Tuesday, January 23, 2018
Sports

Olympic dream within reach for former Countryside High wrestler Jared Frayer

For years, Jared Frayer had come tantalizingly — agonizingly — close to making the U.S. Olympic wrestling team, finishing one spot short three times.

Frayer, now 33, was on the downside of his career. The former Countryside High School standout also was down to his last attempt at the Olympic Wrestling Trials this past weekend in Iowa City, Iowa.

But the moment Frayer had longed for was as good as it gets. In the 66-kilogram final he beat Brent Metcalf, tournament favorite and the hometown hero who had never lost a match at Carver-Hawkeye Arena.

Frayer raised his hands in triumph, and his family and friends sensed his elation. The close calls and disappointments were things of the past.

"I had always had that dream up on a pedestal," Frayer said. "It had been knocked down so many times before. But I knew I had to keep going, keep trying. I keep having to replay everything in my head because it doesn't seem real. It's going to take a while for all of this to really sink in."

Frayer kept going in a sport most abandon after high school. After finishing fourth in the 2008 Olympic Trials, Frayer thought about ending his quest. He didn't know if he could continue to make the physical and financial sacrifices necessary to get to the London Games.

Frayer was set on moving back to Clearwater to become a teacher and possibly take over the Countryside wrestling program that his father, David, coached from 1980 to 2004.

"I was starting a family and needed to make some money and have some benefits," Frayer said. "Teaching and coaching at the high school level seemed like the most sensible thing to do."

In September 2008, Frayer got an offer to become the strength and conditioning coach at the University of Iowa. He jumped at the chance in part because his competitive blood was still boiling and the program was in a rabid wrestling environment that would help keep his Olympic drive alive.

"If I don't get that job with Iowa," Frayer said, "I probably don't go to the Olympic Trials. That dream would have become a distant memory."

One of the wrestlers Frayer worked with at Iowa was Metcalf, a junior at the time. In 2010, they faced off at the World Team Trials with Metcalf winning two of the three bouts.

That was the last year Frayer competed at the international level. He took the past year off to be with his family after the birth of his daughter, Khloe, who has Down syndrome.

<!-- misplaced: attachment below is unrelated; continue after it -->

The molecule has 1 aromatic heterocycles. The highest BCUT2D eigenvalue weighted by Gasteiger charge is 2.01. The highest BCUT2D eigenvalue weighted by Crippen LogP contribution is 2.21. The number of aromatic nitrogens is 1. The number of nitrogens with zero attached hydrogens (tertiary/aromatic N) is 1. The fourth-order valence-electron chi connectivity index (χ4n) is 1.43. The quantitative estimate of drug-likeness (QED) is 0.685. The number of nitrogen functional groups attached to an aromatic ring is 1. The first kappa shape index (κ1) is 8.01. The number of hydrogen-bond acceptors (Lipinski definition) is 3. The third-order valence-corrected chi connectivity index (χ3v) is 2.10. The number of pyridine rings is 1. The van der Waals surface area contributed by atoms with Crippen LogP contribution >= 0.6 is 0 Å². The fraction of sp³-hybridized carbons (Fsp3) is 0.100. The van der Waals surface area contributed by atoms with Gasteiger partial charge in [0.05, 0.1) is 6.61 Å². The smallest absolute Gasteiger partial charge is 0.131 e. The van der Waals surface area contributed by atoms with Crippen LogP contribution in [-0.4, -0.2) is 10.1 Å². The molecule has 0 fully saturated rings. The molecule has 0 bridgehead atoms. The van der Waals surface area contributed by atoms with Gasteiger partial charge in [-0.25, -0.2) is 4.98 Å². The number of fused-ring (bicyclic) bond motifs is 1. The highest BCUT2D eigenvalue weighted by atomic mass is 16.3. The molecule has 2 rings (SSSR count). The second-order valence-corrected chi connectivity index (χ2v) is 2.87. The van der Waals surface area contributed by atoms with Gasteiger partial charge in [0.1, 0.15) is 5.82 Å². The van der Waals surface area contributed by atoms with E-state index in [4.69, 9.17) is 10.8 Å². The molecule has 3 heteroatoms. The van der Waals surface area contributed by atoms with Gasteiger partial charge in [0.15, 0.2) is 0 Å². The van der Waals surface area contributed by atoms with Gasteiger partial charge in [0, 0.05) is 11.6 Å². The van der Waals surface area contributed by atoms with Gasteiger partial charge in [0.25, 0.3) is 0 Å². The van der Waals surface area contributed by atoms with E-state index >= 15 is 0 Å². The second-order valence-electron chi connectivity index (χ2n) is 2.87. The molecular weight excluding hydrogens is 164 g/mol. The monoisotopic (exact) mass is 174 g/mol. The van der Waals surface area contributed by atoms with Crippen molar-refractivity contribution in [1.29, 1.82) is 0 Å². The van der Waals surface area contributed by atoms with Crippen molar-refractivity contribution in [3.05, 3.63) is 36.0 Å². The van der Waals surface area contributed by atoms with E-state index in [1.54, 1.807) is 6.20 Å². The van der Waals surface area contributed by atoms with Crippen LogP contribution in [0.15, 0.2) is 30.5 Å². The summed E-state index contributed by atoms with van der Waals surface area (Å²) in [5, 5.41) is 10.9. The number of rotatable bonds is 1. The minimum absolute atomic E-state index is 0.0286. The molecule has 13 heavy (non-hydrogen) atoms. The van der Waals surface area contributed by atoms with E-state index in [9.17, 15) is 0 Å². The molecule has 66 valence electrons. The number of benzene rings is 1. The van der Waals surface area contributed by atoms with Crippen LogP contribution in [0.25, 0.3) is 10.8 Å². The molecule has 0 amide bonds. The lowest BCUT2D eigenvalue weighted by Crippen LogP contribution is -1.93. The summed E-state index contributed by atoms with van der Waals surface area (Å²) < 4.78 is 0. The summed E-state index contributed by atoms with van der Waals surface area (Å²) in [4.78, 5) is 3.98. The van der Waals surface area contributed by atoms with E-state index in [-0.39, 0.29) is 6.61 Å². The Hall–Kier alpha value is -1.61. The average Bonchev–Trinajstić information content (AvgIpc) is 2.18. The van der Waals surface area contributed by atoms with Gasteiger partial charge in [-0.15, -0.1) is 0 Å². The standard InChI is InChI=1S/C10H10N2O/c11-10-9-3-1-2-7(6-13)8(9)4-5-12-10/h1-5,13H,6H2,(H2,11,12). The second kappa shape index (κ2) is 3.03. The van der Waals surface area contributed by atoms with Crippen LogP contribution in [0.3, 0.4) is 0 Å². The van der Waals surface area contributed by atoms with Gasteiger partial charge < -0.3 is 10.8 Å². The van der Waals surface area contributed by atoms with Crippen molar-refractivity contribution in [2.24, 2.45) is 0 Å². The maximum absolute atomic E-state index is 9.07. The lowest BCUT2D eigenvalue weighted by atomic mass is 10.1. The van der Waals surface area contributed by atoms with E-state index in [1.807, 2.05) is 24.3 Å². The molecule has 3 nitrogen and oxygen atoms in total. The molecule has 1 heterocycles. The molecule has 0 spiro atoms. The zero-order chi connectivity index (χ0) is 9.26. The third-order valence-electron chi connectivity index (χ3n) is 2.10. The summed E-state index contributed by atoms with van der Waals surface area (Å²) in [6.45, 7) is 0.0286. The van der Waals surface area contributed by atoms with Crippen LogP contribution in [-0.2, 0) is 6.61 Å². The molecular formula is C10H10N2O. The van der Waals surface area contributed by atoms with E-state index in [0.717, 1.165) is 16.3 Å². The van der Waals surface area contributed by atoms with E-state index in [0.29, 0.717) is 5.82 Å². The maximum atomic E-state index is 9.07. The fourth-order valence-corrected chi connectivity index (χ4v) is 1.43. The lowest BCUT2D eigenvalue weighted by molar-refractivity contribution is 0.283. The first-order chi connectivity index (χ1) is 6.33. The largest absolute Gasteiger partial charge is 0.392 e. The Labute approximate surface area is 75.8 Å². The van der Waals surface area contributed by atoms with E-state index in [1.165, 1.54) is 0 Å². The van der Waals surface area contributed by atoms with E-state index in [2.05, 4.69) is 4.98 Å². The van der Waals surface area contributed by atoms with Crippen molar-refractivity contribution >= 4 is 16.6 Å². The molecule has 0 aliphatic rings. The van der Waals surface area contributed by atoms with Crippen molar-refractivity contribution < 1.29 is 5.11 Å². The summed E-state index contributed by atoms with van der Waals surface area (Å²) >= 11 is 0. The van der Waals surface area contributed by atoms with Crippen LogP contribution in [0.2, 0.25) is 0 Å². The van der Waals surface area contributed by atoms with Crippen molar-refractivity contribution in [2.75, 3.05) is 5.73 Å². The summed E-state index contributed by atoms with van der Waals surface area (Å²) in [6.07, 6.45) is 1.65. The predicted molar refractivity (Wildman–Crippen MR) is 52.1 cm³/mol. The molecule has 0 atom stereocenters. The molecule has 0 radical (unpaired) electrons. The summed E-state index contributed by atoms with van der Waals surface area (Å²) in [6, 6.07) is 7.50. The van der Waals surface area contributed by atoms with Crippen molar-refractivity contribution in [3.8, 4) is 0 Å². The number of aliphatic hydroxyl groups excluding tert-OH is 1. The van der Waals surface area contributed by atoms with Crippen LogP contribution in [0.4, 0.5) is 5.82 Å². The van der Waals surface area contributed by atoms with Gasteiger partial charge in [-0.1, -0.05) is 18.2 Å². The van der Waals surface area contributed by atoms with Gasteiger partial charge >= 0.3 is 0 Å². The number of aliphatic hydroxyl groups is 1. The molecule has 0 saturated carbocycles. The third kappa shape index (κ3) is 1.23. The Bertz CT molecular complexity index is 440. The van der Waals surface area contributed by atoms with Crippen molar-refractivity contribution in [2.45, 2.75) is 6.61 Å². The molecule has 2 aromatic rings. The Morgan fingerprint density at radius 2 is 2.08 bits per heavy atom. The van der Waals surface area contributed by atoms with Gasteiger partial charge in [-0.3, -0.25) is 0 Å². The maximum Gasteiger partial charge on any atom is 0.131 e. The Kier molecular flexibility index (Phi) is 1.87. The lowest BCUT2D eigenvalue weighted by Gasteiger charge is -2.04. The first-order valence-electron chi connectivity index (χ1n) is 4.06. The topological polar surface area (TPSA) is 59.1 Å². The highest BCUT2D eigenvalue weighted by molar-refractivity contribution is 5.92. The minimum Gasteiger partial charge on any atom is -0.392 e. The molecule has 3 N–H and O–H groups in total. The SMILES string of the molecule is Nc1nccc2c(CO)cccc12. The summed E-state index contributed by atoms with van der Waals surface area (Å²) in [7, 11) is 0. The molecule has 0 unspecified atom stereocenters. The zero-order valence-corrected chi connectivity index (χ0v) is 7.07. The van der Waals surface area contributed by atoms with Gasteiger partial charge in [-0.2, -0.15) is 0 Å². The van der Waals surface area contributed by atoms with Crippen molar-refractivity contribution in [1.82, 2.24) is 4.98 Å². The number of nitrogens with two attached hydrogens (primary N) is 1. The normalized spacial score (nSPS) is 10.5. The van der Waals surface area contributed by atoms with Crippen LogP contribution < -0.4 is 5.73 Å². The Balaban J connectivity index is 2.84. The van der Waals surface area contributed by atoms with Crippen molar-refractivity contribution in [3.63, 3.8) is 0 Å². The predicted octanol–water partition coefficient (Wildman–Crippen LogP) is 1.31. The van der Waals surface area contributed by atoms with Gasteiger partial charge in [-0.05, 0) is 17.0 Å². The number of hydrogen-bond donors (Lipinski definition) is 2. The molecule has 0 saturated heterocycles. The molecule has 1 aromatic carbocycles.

"My daughter struggles throughout her life," Frayer said. "She helps put things into perspective. Sure, in the grand scheme of things, it's nice to be able to make the Olympics and the trials you have to go through help build character. But it's nothing compared to what she has to go through."

Still, Frayer could not stay away from wrestling long. The Olympics beckoned, and he put himself back on the road to London with no thought of turning back.

"I knew deep down that I was going to give it one more shot," Frayer said. "There would have been too many woulda, coulda, shouldas with me if I didn't."

At the trials, Frayer and Metcalf were on opposite sides of the bracket. In the final, they met in a rematch.

Metcalf was the favorite. He had an entire city behind him. Posters of Metcalf hung in the restaurants and on walls surrounding the arena.

Frayer was the sentimental favorite.

"Metcalf was the guy I wanted to face," Frayer said. "He was going to be tough, no doubt. But I was confident the entire time."

Before his championship match, Frayer pictured a moment on the wrestling mat that he believed would come true, a moment when he would make all the right moves to outlast Metcalf.

Frayer did, beating him twice.

Afterward, his family had a small celebration.

"The last time Jared was in the trials, we planned a big party afterward," said Jared's mother, Vicki Frayer. "This time we didn't want to plan anything at all. We didn't even know if we should go; we thought we might be jinxing him. It's a good thing we didn't do anything too elaborate because the whole town was behind his opponent. He almost felt bad for celebrating."

Now that Frayer has made the Olympics, his schedule has changed. He was supposed to attend a camp, but is traveling to Baku, Azerbaijan, for the 2012 World Cup in freestyle wrestling.

Frayer's wife, Nicole, is expected to give birth to their second daughter on Aug. 7. Frayer will already be in London and will have to watch the birth via Skype.

"That was probably bad planning on our part," Frayer said. "But my wife wouldn't want me to be anywhere else. My dream has finally come to fruition. I'm truly blessed."

Bob Putnam can be reached at [email protected]

 
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